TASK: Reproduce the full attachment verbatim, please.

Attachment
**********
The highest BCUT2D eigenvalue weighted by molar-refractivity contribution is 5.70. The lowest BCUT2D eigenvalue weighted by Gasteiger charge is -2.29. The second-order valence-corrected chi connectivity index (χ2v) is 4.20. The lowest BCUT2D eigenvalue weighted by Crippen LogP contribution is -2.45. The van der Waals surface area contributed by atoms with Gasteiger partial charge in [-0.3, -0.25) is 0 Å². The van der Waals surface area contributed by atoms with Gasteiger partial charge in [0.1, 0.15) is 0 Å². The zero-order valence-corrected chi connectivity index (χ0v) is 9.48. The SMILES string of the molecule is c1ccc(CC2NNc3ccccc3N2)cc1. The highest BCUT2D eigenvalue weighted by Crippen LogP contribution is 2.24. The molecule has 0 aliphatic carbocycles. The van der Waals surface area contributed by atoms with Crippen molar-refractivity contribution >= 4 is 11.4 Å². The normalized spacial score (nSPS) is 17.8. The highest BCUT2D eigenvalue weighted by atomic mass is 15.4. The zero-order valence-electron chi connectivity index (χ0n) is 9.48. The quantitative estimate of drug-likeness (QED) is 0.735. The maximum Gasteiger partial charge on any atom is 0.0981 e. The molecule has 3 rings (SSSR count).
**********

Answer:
The highest BCUT2D eigenvalue weighted by molar-refractivity contribution is 5.70. The lowest BCUT2D eigenvalue weighted by Gasteiger charge is -2.29. The second-order valence-corrected chi connectivity index (χ2v) is 4.20. The lowest BCUT2D eigenvalue weighted by Crippen LogP contribution is -2.45. The van der Waals surface area contributed by atoms with Gasteiger partial charge in [-0.3, -0.25) is 0 Å². The van der Waals surface area contributed by atoms with Gasteiger partial charge in [0.1, 0.15) is 0 Å². The zero-order valence-corrected chi connectivity index (χ0v) is 9.48. The SMILES string of the molecule is c1ccc(CC2NNc3ccccc3N2)cc1. The highest BCUT2D eigenvalue weighted by Crippen LogP contribution is 2.24. The molecule has 0 aliphatic carbocycles. The van der Waals surface area contributed by atoms with Crippen molar-refractivity contribution >= 4 is 11.4 Å². The normalized spacial score (nSPS) is 17.8. The highest BCUT2D eigenvalue weighted by atomic mass is 15.4. The zero-order valence-electron chi connectivity index (χ0n) is 9.48. The quantitative estimate of drug-likeness (QED) is 0.735. The maximum Gasteiger partial charge on any atom is 0.0981 e. The molecule has 3 rings (SSSR count).